Vitamin C in Fruit Juices

Recommended Age Level: High School


In this experiment we will determine the amount of vitamin C (ascorbic acid) in different fruit juices by titration of the juice with a solution of iodine. The iodine reacts rapidly with the vitamin C. If you have a juice you would like to analyze, bring about 125 ml to lab. Compare at least two juices.


Preparation of the Sample: Add about 1 g of oxalic acid (to stabilize the ascorbic acid) to about 100 ml of the juice in a 250 ml beaker.

The Titration: Rinse your clean 50 ml buret with a little iodine solution and fill it with the iodine solution using a funnel. Drain it to just below the first volume mark. Be certain that there are no air bubbles in the tip. Read the initial volume to the nearest 0.01 ml.

Pipette 25.0 ml of your filtered fruit juice into a clean Erlenmeyer flask. Add a little (the tip of your spatula) of the thyodene indicator. Add iodine solution from the buret with constant swirling until a definite color change is observed throughout the solution.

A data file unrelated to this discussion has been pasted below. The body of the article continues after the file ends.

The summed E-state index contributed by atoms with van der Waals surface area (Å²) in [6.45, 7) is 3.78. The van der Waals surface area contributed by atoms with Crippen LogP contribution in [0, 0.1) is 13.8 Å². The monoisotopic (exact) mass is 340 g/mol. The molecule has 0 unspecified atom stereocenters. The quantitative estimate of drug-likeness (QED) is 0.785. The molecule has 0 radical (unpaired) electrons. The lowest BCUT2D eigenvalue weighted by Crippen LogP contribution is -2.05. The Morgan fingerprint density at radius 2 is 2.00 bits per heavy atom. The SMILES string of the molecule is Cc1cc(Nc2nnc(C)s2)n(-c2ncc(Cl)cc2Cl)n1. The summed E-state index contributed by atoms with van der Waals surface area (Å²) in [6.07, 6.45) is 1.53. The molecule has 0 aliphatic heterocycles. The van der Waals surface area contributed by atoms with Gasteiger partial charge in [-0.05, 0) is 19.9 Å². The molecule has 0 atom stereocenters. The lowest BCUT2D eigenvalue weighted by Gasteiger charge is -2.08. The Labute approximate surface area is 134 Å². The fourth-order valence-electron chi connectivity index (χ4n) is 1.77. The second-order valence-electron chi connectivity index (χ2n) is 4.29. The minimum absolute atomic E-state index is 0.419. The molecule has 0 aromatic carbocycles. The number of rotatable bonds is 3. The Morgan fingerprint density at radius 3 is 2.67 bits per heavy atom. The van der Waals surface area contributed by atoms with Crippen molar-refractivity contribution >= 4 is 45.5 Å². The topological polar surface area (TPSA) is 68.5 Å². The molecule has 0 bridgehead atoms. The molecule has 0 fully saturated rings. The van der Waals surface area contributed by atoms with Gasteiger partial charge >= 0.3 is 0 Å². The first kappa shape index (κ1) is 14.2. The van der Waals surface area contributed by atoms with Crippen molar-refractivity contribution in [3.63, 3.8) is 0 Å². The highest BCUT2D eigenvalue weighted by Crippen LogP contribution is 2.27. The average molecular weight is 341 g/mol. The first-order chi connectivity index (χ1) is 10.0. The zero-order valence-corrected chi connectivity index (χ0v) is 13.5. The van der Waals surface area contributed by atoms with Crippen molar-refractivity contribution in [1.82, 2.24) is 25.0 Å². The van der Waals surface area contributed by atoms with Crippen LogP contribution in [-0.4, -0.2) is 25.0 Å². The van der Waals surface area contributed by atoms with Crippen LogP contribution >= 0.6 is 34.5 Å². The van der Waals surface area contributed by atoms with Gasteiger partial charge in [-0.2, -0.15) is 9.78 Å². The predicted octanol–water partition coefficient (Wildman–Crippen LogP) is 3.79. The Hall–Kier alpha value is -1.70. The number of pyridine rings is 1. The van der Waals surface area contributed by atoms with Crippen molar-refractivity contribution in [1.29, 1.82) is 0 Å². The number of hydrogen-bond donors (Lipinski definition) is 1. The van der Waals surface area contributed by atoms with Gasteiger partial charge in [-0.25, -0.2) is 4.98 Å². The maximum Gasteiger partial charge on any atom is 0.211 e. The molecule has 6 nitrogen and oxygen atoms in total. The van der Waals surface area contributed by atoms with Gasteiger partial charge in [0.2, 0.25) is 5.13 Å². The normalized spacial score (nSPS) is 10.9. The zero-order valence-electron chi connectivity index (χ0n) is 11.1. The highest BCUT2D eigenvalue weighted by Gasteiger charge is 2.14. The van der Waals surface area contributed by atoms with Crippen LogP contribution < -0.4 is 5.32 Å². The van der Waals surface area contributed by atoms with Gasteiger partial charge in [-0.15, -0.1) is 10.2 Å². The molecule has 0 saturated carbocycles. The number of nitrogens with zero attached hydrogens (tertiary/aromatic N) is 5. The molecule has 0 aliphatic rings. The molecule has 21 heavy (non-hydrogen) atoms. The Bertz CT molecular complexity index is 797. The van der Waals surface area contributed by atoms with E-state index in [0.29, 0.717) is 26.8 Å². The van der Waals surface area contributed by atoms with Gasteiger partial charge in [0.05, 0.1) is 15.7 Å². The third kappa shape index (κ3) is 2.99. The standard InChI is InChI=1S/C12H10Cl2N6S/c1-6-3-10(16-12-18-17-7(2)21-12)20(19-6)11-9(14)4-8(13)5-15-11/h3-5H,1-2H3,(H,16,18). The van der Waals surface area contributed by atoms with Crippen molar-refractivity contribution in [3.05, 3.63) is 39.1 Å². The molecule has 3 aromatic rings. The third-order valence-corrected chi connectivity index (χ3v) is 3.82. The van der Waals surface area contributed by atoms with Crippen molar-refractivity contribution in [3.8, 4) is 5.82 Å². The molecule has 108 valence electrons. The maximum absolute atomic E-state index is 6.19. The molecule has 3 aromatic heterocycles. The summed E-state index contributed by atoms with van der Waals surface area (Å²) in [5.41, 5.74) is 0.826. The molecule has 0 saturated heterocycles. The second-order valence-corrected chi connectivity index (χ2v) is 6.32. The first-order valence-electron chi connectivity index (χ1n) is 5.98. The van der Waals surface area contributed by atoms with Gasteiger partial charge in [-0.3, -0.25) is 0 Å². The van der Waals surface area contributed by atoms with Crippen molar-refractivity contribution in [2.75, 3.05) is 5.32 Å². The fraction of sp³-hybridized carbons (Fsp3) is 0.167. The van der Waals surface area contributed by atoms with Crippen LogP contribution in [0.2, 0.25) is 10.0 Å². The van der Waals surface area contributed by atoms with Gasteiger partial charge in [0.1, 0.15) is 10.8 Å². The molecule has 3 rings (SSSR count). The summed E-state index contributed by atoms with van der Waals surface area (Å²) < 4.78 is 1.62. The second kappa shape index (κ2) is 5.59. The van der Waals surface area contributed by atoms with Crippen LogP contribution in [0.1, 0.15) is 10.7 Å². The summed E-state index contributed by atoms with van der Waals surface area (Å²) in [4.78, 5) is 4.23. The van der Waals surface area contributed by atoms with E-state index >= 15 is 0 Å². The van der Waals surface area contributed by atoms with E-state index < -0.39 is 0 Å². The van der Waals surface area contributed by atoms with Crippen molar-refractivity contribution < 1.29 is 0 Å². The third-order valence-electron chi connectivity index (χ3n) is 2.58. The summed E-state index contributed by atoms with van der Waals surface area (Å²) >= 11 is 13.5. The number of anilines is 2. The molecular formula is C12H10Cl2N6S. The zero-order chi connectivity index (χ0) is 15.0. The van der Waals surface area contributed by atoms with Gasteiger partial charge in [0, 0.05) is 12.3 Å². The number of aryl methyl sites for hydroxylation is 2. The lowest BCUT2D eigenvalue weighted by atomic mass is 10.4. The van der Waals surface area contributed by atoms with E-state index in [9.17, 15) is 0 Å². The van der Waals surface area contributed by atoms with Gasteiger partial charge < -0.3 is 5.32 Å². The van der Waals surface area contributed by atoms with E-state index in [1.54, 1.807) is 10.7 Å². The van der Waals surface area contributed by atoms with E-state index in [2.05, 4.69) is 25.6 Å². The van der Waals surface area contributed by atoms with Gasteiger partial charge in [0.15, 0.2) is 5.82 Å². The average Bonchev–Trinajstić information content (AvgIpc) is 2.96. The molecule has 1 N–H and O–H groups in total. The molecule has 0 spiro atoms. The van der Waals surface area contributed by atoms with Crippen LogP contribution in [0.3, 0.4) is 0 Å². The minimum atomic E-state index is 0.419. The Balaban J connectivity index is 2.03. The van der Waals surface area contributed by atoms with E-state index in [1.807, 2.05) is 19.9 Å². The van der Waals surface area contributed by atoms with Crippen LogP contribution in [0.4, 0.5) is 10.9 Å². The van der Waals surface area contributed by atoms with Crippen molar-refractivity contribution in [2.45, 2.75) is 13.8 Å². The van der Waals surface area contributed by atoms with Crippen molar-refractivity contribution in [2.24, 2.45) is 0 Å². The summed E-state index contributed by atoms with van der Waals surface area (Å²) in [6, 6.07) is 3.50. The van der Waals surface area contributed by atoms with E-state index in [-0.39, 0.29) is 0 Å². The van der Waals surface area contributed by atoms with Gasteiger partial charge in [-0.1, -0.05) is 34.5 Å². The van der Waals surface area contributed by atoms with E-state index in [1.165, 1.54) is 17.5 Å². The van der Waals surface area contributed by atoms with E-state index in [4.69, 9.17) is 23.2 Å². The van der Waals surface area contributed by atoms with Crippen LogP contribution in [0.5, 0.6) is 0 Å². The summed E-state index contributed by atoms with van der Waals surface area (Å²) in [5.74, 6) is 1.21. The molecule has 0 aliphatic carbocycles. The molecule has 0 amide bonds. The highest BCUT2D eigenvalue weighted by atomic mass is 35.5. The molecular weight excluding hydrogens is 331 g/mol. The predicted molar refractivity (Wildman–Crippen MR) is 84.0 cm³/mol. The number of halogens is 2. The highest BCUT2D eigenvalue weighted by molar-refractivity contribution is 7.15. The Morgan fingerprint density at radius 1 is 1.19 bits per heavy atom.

Sometimes the color will fade on standing, so take the first time it changes as your endpoint. Record the final level of your iodine solution. Repeat this section once or twice as time permits.


One ml of the iodine solution is equivalent to 0.30 mg of vitamin C. Calculate the number of milligrams of vitamin C in 25 ml of your sample by multiplying the volume in ml of iodine solution you used by the vitamin C equivalent of the iodine solution. Record this in your notebook for each of your trials. Calculate the average value, as well, and record that. Do at least two trials for each juice. For your conclusion compare at least two different juices.

Wastes: All of the reagents and wastes in this experiment can be put down the drain with the water running.

This activity has been copied, with permission, from the California State University at Stanislaus server to ours, to allow faster access from our Web site. We encourage you to explore the original site

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